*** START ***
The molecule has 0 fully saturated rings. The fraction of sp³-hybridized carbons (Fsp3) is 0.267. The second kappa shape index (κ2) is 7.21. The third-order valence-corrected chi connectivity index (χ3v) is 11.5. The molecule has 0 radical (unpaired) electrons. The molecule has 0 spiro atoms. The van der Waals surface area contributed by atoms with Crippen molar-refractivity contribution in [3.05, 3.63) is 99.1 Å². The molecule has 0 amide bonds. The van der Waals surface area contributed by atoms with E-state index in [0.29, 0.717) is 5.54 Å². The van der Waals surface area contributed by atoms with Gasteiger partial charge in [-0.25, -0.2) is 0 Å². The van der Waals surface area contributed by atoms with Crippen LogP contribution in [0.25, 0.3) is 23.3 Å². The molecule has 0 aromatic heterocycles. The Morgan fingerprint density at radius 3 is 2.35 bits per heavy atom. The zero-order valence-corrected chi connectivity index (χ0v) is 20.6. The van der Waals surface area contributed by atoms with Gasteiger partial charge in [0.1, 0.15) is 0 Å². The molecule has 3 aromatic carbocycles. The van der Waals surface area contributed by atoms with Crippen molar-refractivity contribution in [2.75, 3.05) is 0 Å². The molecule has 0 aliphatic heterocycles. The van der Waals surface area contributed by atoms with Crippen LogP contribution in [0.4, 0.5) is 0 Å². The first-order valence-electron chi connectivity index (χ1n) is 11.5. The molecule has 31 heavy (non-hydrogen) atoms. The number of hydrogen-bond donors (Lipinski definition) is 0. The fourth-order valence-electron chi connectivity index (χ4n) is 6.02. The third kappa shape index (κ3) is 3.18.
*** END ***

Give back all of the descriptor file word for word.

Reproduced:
The molecule has 0 fully saturated rings. The fraction of sp³-hybridized carbons (Fsp3) is 0.267. The second kappa shape index (κ2) is 7.21. The third-order valence-corrected chi connectivity index (χ3v) is 11.5. The molecule has 0 radical (unpaired) electrons. The molecule has 0 spiro atoms. The van der Waals surface area contributed by atoms with Crippen molar-refractivity contribution in [3.05, 3.63) is 99.1 Å². The molecule has 0 amide bonds. The van der Waals surface area contributed by atoms with E-state index in [0.29, 0.717) is 5.54 Å². The van der Waals surface area contributed by atoms with Gasteiger partial charge in [-0.25, -0.2) is 0 Å². The van der Waals surface area contributed by atoms with Crippen LogP contribution in [0.25, 0.3) is 23.3 Å². The molecule has 0 aromatic heterocycles. The Morgan fingerprint density at radius 3 is 2.35 bits per heavy atom. The zero-order valence-corrected chi connectivity index (χ0v) is 20.6. The van der Waals surface area contributed by atoms with Gasteiger partial charge in [0.1, 0.15) is 0 Å². The molecule has 3 aromatic carbocycles. The van der Waals surface area contributed by atoms with Crippen molar-refractivity contribution in [2.75, 3.05) is 0 Å². The molecule has 0 aliphatic heterocycles. The van der Waals surface area contributed by atoms with Crippen LogP contribution in [0.4, 0.5) is 0 Å². The first-order valence-electron chi connectivity index (χ1n) is 11.5. The molecule has 31 heavy (non-hydrogen) atoms. The number of hydrogen-bond donors (Lipinski definition) is 0. The fourth-order valence-electron chi connectivity index (χ4n) is 6.02. The third kappa shape index (κ3) is 3.18.